Rafah a ‘pressure cooker of despair’
The UN voiced fears Friday about worsening conditions in southern Gaza, saying a surge in people seeking safety in Rafah had made the town a "pressure cooker of despair".
The United Nations' humanitarian agency OCHA said it was deeply concerned about the escalation of hostilities in Khan Yunis, which had resulted in increased numbers heading further south to Rafah in recent days.
"Most are living in makeshift structures, tents or out in the open," OCHA spokesman Jens Laerke told a briefing in Geneva. "Rafah is a pressure cooker of despair, and we fear for what comes next.
"Khan Yunis has also come increasingly under attack, and it's been shocking to hear about the heavy fighting in the vicinity of the hospitals, jeopardising the safety of medical staff, the wounded and the sick, as well as thousands of internally displaced people seeking refuge there."
Of the people rushing southwards, Laerke said: "Are they truly safe? No. There's no safe place in Gaza; also not in Rafah. "Every week we think it can't get any worse. Well, go figure: it gets worse."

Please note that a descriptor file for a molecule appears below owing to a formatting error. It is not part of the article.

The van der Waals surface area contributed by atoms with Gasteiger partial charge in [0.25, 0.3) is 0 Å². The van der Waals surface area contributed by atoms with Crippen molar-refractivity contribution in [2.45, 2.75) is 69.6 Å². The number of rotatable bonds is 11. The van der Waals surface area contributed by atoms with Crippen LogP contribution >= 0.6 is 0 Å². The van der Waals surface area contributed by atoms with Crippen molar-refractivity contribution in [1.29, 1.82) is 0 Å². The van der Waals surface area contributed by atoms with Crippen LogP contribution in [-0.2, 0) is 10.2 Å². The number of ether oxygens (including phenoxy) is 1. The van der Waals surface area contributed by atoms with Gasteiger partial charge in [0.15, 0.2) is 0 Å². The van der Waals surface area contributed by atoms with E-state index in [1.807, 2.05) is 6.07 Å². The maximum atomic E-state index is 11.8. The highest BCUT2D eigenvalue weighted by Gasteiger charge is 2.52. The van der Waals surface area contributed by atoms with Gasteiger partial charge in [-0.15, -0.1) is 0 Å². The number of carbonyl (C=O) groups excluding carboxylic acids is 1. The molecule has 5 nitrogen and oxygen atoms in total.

Richard Peeperkorn, the World Health Organization's representative for the occupied Palestinian territories, said Rafah used to be a town of around 200,000 people but the area was now sheltering more than half of Gaza's two million-plus population.
"When you hear about potential attacks, it should not happen... Rafah should not be attacked," he said, via video-link from
The UN's top court on January 26 said Israel must facilitate "urgently needed" humanitarian aid into Gaza.
Laerke said that over recent weeks, "I do not detect any improvement whatsoever in the humanitarian situation, anywhere in the Gaza Strip."
Peeperkorn said that the WHO planned 15 missions to northern Gaza in January, of which three were facilitated, while four of 11 planned missions to the south were facilitated. He called for humanitarian corridors.
He said the WHO was extremely concerned about malnutrition in Gaza and the threat of famine.